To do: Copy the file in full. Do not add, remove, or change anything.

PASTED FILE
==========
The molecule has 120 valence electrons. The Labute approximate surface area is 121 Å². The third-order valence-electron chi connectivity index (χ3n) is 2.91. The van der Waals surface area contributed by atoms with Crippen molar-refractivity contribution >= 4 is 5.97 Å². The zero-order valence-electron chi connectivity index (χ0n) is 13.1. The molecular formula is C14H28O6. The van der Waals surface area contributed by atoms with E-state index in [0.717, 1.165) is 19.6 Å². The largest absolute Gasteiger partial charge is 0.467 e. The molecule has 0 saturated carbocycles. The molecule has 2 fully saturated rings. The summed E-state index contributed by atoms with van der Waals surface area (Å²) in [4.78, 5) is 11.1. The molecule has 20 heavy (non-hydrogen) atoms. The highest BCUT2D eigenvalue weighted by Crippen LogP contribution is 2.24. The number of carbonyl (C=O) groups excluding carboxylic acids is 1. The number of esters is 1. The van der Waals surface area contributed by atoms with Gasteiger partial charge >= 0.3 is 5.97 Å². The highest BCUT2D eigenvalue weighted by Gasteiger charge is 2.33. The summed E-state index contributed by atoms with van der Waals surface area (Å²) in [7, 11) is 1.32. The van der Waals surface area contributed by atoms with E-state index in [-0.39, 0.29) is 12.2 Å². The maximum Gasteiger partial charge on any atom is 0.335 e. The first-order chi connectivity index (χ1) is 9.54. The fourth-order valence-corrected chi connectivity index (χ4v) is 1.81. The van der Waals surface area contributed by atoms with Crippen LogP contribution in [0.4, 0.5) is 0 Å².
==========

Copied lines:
The molecule has 120 valence electrons. The Labute approximate surface area is 121 Å². The third-order valence-electron chi connectivity index (χ3n) is 2.91. The van der Waals surface area contributed by atoms with Crippen molar-refractivity contribution >= 4 is 5.97 Å². The zero-order valence-electron chi connectivity index (χ0n) is 13.1. The molecular formula is C14H28O6. The van der Waals surface area contributed by atoms with E-state index in [0.717, 1.165) is 19.6 Å². The largest absolute Gasteiger partial charge is 0.467 e. The molecule has 0 saturated carbocycles. The molecule has 2 fully saturated rings. The summed E-state index contributed by atoms with van der Waals surface area (Å²) in [4.78, 5) is 11.1. The molecule has 20 heavy (non-hydrogen) atoms. The highest BCUT2D eigenvalue weighted by Crippen LogP contribution is 2.24. The number of carbonyl (C=O) groups excluding carboxylic acids is 1. The number of esters is 1. The van der Waals surface area contributed by atoms with Gasteiger partial charge >= 0.3 is 5.97 Å². The highest BCUT2D eigenvalue weighted by Gasteiger charge is 2.33. The summed E-state index contributed by atoms with van der Waals surface area (Å²) in [7, 11) is 1.32. The van der Waals surface area contributed by atoms with E-state index in [-0.39, 0.29) is 12.2 Å². The maximum Gasteiger partial charge on any atom is 0.335 e. The first-order chi connectivity index (χ1) is 9.54. The fourth-order valence-corrected chi connectivity index (χ4v) is 1.81. The van der Waals surface area contributed by atoms with Crippen LogP contribution in [0.4, 0.5) is 0 Å².